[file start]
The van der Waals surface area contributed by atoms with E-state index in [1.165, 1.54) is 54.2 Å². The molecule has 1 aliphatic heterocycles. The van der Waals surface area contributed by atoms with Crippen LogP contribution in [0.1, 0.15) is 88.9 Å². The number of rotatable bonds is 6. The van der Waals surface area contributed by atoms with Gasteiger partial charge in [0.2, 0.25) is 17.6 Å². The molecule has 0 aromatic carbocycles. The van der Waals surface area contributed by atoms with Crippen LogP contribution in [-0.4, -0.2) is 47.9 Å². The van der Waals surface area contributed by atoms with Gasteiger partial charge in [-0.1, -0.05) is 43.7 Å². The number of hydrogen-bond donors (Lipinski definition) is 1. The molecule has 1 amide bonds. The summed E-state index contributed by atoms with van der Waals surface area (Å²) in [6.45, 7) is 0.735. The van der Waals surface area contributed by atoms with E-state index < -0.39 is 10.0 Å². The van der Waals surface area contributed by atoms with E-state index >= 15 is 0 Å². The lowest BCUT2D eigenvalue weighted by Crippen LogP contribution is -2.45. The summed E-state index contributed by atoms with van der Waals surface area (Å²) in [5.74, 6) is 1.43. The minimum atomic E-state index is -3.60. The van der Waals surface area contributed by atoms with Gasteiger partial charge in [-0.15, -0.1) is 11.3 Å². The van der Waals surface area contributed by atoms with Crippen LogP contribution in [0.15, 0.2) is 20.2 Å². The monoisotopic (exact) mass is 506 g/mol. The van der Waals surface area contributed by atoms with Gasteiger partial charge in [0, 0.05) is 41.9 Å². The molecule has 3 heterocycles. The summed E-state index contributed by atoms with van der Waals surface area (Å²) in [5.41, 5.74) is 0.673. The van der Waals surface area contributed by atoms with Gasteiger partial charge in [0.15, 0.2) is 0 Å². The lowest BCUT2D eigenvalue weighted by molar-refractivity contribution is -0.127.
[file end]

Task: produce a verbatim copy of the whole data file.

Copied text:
The van der Waals surface area contributed by atoms with E-state index in [1.165, 1.54) is 54.2 Å². The molecule has 1 aliphatic heterocycles. The van der Waals surface area contributed by atoms with Crippen LogP contribution in [0.1, 0.15) is 88.9 Å². The number of rotatable bonds is 6. The van der Waals surface area contributed by atoms with Gasteiger partial charge in [0.2, 0.25) is 17.6 Å². The molecule has 0 aromatic carbocycles. The van der Waals surface area contributed by atoms with Crippen LogP contribution in [-0.4, -0.2) is 47.9 Å². The van der Waals surface area contributed by atoms with Gasteiger partial charge in [-0.1, -0.05) is 43.7 Å². The number of hydrogen-bond donors (Lipinski definition) is 1. The molecule has 1 amide bonds. The summed E-state index contributed by atoms with van der Waals surface area (Å²) in [6.45, 7) is 0.735. The van der Waals surface area contributed by atoms with E-state index < -0.39 is 10.0 Å². The van der Waals surface area contributed by atoms with E-state index >= 15 is 0 Å². The lowest BCUT2D eigenvalue weighted by Crippen LogP contribution is -2.45. The summed E-state index contributed by atoms with van der Waals surface area (Å²) in [5.74, 6) is 1.43. The minimum atomic E-state index is -3.60. The van der Waals surface area contributed by atoms with Gasteiger partial charge in [-0.15, -0.1) is 11.3 Å². The van der Waals surface area contributed by atoms with Crippen LogP contribution in [0.15, 0.2) is 20.2 Å². The monoisotopic (exact) mass is 506 g/mol. The van der Waals surface area contributed by atoms with Gasteiger partial charge in [0, 0.05) is 41.9 Å². The molecule has 3 heterocycles. The summed E-state index contributed by atoms with van der Waals surface area (Å²) in [5.41, 5.74) is 0.673. The van der Waals surface area contributed by atoms with Gasteiger partial charge in [0.15, 0.2) is 0 Å². The lowest BCUT2D eigenvalue weighted by molar-refractivity contribution is -0.127.